But transferring and bolstering Aboriginal identity is fraught with difficulty. The experiences of the Stolen Generation painfully disturbed identity in older groups, undermining their connection with land, kin, spirituality, and culture.
Chris Jackamarra, one of those affected, explained: “The mission taught us that we were white, but they never taught us to be prepared for what was out in the world. That there was racial prejudice, stereotype casting and things like that. We were robbed of our identity and culture and that bothered me. It is something I was never taught and I am still just learning it now.”
In my research, I have identified very young (aged 6-12) Aboriginal children who still encounter racism. Some have reported scrubbing their bodies to remove their dark skin.
Schools should be culturally audited for how well they respect, understand, maintain, and teach about Aboriginal identities.
Many modern-day obstacles stand in the way of transferring Aboriginal identity. Understanding what it is to be Aboriginal involves observational learning by a child, including sitting and waiting with elders. In this situation, an elder carries out an activity, a child models it, and the elder continues the activity until the child has done it in culturally appropriate ways.
The activity might be burning fur off a kangaroo tail and cooking it under the ashes. It might be collecting berries and fruit products. Out in the bush, Aboriginal people look for bush medicine. Food is vital and many activities take place around a campfire. But today, Aboriginal people, who typically live in urban centers, are not allowed to make fires because of the risk of bush fires. They lack money for gas and few have cars to travel to the bush, leaving many stuck in the city.
Moreover, many Aboriginal people are very poor. If they live in state-provided housing, there are rules about how many people can be together under one roof, and neighbors can report anyone who violates the rules.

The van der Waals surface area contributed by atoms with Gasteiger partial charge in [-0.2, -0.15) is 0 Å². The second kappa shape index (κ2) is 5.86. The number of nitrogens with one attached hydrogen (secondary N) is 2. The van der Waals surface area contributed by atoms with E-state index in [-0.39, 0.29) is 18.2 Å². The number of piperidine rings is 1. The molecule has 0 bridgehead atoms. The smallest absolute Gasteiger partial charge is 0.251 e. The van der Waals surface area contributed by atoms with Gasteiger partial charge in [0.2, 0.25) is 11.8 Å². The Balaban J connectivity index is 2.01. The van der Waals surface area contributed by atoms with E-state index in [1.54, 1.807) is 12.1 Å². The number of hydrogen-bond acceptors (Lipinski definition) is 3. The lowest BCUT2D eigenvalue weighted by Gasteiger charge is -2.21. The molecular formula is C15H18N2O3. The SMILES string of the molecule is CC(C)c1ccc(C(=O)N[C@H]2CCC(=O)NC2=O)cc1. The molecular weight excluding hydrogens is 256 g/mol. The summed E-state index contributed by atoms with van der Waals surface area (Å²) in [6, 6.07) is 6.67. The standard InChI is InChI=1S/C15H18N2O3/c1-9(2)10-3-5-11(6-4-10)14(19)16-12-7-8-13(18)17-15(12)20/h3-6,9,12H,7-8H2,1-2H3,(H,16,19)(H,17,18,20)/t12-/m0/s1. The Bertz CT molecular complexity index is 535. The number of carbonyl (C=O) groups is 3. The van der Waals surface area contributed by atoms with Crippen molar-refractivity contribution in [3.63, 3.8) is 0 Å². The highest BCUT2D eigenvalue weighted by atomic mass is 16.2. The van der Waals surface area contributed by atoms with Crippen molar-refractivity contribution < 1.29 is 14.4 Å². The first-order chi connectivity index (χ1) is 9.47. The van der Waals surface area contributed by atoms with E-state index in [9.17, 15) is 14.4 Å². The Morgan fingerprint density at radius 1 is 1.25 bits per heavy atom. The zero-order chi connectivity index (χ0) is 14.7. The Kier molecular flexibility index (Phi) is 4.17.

Schools have a long way to go before they are truly focused on Aboriginal children. Government funding is provided for Aboriginal education, but there is disparity between what is awarded to schools and the sums that are actually spent by schools on Aboriginal pupils’ education. Even less is spent to support the cultural identity of Aboriginal children and youth.
School leaders and teachers have some understanding that they should do something beyond just acknowledging the importance of Aboriginal culture, but ambivalence about teaching Indigenous languages persists. Aboriginal parents are rarely invited to help co-create curricula or inform teaching practices in ways that are culturally relevant.
Simple school practices could make a difference, signalling a shift in perceptions so that being Aboriginal is recognized as an asset, rather than a challenge. For example, when the Aboriginal flag is raised at school, an Aboriginal child should lead the flag raise alongside another student. Each school assembly should begin with a welcome in an Indigenous language. Traditional authorities – local elders – should be invited regularly to attend assemblies. Schools should be culturally audited for how well they respect, understand, maintain, and teach about Aboriginal identities.
These recommendations are just the beginning of big changes that need to occur to develop and support Aboriginal identity in children. Aboriginal children and youth need these actions to protect them in a world that is often hostile and damaging.